Malaria Control

Authors: Fabrizio Tediosi, Christian Lengeler, Marcia Castro, Rima Shretta, Carol Levin, Tim Wells, Marcel Tanner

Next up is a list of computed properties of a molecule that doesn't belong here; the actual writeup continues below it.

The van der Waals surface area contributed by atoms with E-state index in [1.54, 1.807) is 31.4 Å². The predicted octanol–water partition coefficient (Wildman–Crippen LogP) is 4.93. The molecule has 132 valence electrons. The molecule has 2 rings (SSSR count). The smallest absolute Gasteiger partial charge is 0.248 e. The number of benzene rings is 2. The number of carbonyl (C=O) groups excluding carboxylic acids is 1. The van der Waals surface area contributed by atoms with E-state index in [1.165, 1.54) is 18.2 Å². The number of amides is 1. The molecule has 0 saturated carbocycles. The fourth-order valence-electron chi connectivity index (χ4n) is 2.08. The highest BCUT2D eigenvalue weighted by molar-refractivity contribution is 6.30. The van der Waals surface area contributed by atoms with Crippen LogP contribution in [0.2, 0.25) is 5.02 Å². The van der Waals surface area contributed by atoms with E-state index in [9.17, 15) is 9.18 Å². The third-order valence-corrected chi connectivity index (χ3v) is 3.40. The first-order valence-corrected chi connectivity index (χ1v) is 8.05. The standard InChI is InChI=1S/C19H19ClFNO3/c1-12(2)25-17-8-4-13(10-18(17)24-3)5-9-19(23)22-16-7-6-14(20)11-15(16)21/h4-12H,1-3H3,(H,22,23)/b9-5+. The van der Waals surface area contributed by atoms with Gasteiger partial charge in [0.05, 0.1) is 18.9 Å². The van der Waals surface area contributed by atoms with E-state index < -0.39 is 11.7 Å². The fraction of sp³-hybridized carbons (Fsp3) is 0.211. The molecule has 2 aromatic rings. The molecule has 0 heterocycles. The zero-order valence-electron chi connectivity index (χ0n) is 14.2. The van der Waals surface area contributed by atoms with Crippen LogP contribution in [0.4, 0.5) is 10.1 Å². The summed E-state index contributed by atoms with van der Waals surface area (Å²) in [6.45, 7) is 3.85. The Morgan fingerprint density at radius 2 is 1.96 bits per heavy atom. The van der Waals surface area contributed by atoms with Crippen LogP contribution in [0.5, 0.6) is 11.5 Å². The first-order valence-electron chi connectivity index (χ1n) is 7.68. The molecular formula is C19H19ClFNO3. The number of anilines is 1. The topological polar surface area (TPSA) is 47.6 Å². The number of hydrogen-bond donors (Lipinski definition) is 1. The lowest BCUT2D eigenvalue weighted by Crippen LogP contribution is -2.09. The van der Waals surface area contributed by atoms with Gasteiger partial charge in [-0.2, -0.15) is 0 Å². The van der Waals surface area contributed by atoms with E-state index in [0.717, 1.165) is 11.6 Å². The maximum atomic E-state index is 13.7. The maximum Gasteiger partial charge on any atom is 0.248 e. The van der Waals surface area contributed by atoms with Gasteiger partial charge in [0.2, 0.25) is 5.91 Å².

This chapter reviews the strategies for malaria control, describing the relevance of social and environmental determinants, as well as the health system factors that deliver effective coverage of malaria interventions. Millennium Development Goals and Roll Back Malaria (RBM) Partnership’s first Global Malaria Action Plan (GMAP) led to a renewed commitment to the fight against malaria and to a substantial increase in resources. The World Health Organization (WHO) has proposed the Global Plan for Insecticide Resistance Management in malaria vector control, which includes testing, treatment, and surveillance. Environmental determinants—both natural and human environments—play a significant part in designing an effective program, which should address both supply-side and demand-side challenges, especially in weak health systems. New agents for treatment and prevention include (1) molecules that kill blood-stage parasites, (2) medicines that prevent relapses, (3) blockers of transmission, and (4) long-term chemoprevention. An essential requirement for effective resistance management is to speed up the development of new active insecticidal ingredients as well as alternative vector control approaches.